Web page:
Managing Windows Automatic Restarts
How to avoid losing your computer work at a crucial time
Every now and then we'll get a dreaded call, "I was working on my computer, when all of a sudden it restarted and I lost my work!" Or sometimes it's, "I was in the middle of teaching my class, and the computer said something about updating and restarted on me!"
If it has happened to you, it's frustrating and you have our sympathy. A staff member was once on a web conference on her computer when it happened to her. By the time the computer installed the updates, restarted, and let her log back in, she had missed a good deal of the meeting. While you can rebuild files and catch up later by reading the meeting minutes, there's no way to make up the time and productivity lost waiting for the computer to finish its task, especially if you were teaching a class. The good news is Microsoft and Pepperdine's IT Department have put a few features in place to help reduce the chances of this happening.
In the past, Microsoft would let you choose to install an update or not. If a restart was necessary, you could choose to do it immediately or delay it until a more convenient time. At times, delaying the process is still possible with Windows 10, depending on the update. However, some people continually decline updates, and this approach leaves computers vulnerable to malware. So, starting with Windows 10, Microsoft allows fewer choices, and updates, and restarts can only be delayed a few times before the system performs them automatically.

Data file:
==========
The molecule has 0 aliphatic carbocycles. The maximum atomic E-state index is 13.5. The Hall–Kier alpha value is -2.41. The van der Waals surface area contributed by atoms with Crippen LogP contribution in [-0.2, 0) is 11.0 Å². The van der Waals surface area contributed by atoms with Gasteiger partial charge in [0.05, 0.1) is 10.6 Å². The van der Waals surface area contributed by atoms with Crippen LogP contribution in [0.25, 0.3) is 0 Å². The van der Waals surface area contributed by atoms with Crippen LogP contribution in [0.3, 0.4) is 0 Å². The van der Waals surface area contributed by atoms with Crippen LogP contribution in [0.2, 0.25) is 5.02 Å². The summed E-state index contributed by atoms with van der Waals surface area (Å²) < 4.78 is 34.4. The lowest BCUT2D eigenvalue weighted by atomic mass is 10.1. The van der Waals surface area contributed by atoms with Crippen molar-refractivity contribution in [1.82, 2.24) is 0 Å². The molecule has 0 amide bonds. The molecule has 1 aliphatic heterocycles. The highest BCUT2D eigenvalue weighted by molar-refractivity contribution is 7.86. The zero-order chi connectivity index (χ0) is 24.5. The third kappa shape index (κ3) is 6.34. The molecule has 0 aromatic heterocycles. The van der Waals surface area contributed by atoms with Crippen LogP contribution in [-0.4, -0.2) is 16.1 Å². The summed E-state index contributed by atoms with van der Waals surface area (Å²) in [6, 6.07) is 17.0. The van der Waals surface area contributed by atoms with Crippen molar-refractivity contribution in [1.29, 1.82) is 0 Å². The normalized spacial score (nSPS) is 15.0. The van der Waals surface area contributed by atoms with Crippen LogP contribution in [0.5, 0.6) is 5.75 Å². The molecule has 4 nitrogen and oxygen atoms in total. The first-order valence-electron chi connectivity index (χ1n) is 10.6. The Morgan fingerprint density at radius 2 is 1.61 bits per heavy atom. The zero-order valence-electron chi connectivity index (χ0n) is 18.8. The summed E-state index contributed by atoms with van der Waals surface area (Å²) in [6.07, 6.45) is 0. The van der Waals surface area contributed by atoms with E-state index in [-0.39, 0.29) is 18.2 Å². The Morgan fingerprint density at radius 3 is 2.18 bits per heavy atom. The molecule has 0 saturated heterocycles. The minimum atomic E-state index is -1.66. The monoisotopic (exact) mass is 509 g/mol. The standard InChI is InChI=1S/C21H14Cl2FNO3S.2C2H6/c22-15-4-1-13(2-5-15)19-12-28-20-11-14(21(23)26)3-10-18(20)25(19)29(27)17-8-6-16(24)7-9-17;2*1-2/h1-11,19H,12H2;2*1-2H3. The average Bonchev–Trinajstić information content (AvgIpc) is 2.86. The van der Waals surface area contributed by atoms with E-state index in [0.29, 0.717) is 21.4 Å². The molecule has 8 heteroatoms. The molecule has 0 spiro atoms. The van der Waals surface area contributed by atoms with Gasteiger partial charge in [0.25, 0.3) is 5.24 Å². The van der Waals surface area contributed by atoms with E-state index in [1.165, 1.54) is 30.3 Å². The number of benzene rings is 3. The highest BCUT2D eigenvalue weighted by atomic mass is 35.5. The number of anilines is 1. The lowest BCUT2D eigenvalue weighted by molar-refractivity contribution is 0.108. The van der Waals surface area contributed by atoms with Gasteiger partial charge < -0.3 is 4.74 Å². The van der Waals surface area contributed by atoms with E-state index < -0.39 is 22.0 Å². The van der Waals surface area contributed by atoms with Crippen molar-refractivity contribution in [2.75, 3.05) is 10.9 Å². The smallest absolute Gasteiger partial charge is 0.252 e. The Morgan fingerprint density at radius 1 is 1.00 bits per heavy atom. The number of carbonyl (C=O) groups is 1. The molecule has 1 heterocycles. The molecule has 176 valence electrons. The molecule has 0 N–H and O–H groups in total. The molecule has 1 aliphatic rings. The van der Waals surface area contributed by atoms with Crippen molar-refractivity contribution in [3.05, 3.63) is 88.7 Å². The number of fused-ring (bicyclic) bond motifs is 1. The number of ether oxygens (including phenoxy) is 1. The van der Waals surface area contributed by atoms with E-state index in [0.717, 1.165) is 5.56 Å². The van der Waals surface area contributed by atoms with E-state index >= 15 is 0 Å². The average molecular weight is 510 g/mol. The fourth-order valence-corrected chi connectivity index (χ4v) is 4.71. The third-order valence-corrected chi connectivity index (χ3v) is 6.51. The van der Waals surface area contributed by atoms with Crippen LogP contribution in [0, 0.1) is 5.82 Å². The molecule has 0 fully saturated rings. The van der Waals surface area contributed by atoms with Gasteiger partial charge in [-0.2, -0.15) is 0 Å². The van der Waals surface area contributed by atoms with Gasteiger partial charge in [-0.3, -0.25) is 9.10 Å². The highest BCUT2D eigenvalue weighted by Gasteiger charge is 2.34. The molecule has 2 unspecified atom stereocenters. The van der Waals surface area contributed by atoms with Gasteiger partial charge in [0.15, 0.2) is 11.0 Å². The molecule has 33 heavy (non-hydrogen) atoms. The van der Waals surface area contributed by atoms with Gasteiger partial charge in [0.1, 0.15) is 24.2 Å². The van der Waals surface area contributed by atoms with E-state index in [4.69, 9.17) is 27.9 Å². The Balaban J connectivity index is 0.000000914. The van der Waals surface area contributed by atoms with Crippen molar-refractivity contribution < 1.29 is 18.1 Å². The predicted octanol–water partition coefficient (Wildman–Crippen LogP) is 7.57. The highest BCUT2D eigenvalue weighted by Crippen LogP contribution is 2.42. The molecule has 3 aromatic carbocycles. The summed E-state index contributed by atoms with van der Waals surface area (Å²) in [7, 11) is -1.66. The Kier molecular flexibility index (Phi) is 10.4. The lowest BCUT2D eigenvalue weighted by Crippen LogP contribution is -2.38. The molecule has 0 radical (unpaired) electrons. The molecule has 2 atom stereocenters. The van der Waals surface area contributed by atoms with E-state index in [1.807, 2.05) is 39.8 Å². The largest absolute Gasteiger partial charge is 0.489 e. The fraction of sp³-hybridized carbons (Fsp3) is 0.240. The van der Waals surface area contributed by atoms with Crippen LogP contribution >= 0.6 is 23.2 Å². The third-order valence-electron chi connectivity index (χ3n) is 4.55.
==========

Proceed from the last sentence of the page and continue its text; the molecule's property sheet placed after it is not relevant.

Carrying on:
This can create an issue on classroom computers when people delay an update. Although it may be more convenient for people using the computer in the moment, Windows will only wait so long before forcing the installation and restart, sometimes without warning. That's bad news for the person using the computer if it happens while another class is in session.
To help mitigate this problem on your office computer, it's best to shut down every night. That allows Windows to install any pending updates overnight, which is how the IT department manages Pepperdine's classroom computers. However, if anyone leaves a program running or is using the computer at the time the automatic shutdown command is scheduled to run, it can prevent the shutdown and delay the installation.
Setting the computer's active hours can also prevent an automatic restart. You can
find the setting by clicking the Windows button, typing "Windows Update Settings,"
and clicking on the match in the search results.
In the window that opens, click "Change active hours."
You can set a start and end time, and, according to Microsoft, your computer should not restart during hours you set.
The IT department suggests setting your office computer for 8 AM to 5 PM and shutting down your computer before you leave for the day. Most of the classroom computers are set for 7 AM to 9 PM to accommodate evening classes. Tech Central may adjust the time as needed to allow for special cases in labs and other areas.
At Pepperdine, we also employ Windows Server Update Services and Device Management: two separate systems to install security patches and other updates to certain applications on University-owned computers. Either of those systems may also require a restart after installing updates, but we've taken steps to minimize disruptions from these systems as well.
To learn more about these systems, please visit: https://devicemanagement.pepperdine.edu/
If you have any questions, please contact Tech Central.